Scarcely an hour passes in prime time television without seeing a helicopter in an action show. Even more often, the helicopter is used as a camera platform.
As far as television drama is concerned, helicopters first came on the scene with the Whir/ybirds series in the early '50s. But it was not until a decade later that the chopper really started to come of age in film production, in both features and television.
This most popular symbol of adventure films was still in its infancy at the time of Whir/ybirds - the first helicopter having been certified for commercial.usage just a few years before in 1947. Aerial cinematography goes much further back than Whir/ybirds, however, having come into its own in the 1920s.
At first, cameras were handheld in open cockpit aricraft and handcranked. By the time of Wings (1927), someone (possibly cinematographer Harry Perry, ASC) had the idea of mounting the camera on the machine gun ring of a surplus World War I fighter plane. Such motion picture flight pioneers as pilots Paul Mantz, Frank Clarke, Frank Tallman, Dick Grace, Al Wilson, Leo Tomick and CoI. Roscoe Turner lent their expertise to the making of more sophisticated aerial scenes. Some top cameramen became celebrated for their superb aerial cinematography, among them Perry, Thomas Tutwiler, ASC, Elmer G. Dyer, ASC, Charles Marshall, and Glen Kershner, ASC.
The early talkie era brought forth such fine flying yarns as Hell's Angels (still the most elaborate of all such films), Hell Divers, Ace of Aces. The Eagle and the Hawk, The Dawn Patrol and The Lost Squadron. Eventually, however, there was a period of stagnation of aerial photography. Because of wartime restrictions, most of the aircraft films made during World War II were done with studio mockups and model shots.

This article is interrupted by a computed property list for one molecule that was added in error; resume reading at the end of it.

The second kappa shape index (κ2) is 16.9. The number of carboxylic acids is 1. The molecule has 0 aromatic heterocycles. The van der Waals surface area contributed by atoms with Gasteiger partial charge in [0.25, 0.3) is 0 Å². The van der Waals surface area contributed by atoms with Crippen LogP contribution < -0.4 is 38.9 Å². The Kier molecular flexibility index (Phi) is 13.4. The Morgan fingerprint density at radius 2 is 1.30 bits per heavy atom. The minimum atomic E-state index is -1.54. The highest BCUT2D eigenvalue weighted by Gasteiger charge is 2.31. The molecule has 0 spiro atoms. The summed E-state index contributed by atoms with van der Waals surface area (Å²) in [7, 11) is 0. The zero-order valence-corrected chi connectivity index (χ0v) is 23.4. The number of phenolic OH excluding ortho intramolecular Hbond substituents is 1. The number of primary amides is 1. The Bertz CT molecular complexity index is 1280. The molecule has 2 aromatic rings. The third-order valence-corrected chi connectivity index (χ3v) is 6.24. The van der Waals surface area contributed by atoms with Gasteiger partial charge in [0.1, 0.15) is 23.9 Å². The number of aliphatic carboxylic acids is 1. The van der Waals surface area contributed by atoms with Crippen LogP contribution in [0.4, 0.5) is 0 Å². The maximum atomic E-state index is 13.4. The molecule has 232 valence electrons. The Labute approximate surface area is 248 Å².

As stunts became more important, another problem was the lack of maneuverability in winged aircraft, as well as the fact that extremely low speed flight and hovering were impossible. Shots from the air of action taking place on the ground just didn't seem to work.
By the '50s, the advent of television and the shrinkage of audiences attending theaters on a regular basis forced major producers to recognize the technical innovators who were coming up with exciting new systems which would revolutionize the contemporary art of filmmaking. The producers hoped these innovations would return mass audiences to the theaters. Cinemascope, Cinerama, stereo and high fidelity sound became commonplace in high-budget pictures, many of which quite naturally fell into the category of spectacles.
The advances in electronics (many as a result of government research that had been conducted as part of the war effort) in particular made the magnetic recording of sound possible. Magnetic recording reduced the size and weight of sound recording equipment and made recording sound in flight possible.
Into this atmosphere of change and technological progress came the first airborne camera platform that was truly steady and suitable for aerial photography. That platform was the helicopter, the most maneuverable of all aircraft.
Among the leaders of the helicopter age in film was a former Marine Corps pilot, David Jones. Jones came to California following his discharge from the service and brought his own helicopter with him.
"I came tripping into town in 1960," he says. "By pure luck that coincided with the transition period when cameras were first beginning to really get into motion. The industry was moving away from those gigantic Mitchells that had to have huge wheels so they could be moved around the soundstage; cameras were getting smaller and smaller.
"Then some very smart producers went to New York and found the John Frankenheimers and the Sidney Lumets and all those great live television directors of the late '50s and early '60s period. Those guys used to take giant RCA video cameras and move them all around the TV stages. …